Another potential advantage of the printing method is that the nanowires could be printed not only onto silicon, but also onto paper or plastics, says Javey. He foresees such applications as “sensor tapes”–long roles of printed sensors used to test air quality or detect minute concentrations of chemicals. “Our next challenge is to develop a wireless component” that would relay the signals from the circuit to a central processing unit, he says.
But for now, the researchers have demonstrated the technique as a way to create an image sensor. They patterned the nanowires onto the substrate to make a 13-by-20 array of circuits, in which each circuit acts as a single pixel. The cadmium selenide nanowires convert incoming photons into electrons, and two different layers of germanium-silicon nanowire transistors amplify the resulting electrical signal by up to five orders of magnitude. “This demonstrates an outstanding application of nanowires in integrated electronics,” says Zhong Lin Wang, director of the Center for Nanostructure Characterization at Georgia Tech.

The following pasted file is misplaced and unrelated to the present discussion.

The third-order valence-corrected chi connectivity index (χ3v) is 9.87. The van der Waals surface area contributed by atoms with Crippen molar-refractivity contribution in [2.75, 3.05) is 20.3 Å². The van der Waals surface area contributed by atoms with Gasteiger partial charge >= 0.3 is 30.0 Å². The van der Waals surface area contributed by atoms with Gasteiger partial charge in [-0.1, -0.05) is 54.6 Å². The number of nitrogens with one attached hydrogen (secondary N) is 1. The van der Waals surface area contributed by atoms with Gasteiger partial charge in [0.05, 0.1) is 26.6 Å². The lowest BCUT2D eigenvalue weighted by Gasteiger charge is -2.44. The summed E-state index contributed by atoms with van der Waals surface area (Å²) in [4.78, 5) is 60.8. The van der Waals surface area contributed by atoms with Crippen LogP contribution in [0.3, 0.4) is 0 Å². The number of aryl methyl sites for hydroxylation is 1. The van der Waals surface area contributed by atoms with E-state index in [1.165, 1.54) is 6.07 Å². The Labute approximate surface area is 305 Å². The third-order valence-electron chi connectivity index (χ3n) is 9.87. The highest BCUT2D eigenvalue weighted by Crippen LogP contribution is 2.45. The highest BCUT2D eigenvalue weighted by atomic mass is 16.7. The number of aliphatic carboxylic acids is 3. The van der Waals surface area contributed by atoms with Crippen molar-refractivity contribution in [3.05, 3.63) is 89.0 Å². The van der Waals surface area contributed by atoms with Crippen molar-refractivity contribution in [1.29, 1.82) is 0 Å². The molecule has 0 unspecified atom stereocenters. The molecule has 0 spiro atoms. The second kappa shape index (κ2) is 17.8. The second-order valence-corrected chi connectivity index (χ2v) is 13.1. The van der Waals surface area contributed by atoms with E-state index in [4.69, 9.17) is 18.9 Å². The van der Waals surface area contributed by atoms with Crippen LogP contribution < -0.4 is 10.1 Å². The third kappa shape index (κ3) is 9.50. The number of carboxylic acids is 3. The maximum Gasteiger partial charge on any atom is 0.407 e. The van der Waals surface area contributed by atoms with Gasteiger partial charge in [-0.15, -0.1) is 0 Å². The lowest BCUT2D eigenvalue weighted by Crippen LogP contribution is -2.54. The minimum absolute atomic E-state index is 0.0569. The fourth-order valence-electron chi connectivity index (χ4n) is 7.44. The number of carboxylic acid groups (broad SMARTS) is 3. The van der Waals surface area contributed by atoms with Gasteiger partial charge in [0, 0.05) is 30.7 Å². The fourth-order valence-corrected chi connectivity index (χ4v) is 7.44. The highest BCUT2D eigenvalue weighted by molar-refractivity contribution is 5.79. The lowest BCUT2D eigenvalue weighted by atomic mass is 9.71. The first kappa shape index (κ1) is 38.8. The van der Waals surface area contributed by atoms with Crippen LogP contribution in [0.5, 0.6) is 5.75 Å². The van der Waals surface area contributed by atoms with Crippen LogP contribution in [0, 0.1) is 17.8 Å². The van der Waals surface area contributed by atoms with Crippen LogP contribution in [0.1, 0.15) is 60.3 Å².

After putting the device under a halogen light and measuring the output current from each circuit, the group found that about 80 percent of the circuits successfully registered the intensity of the light shining on them. Javey attributes the failure of the other 20 percent to such fabrication defects as shorted electrodes and misprints that resulted in poor nanowire alignment. He notes that all of these issues can be resolved with refined manufacturing methods.
The researchers also plan to work toward shrinking the circuit to improve resolution and sensitivity. Eventually, says Javey, they want everything on the circuit to be printable, including the electrodes and contacts, which could help further reduce costs.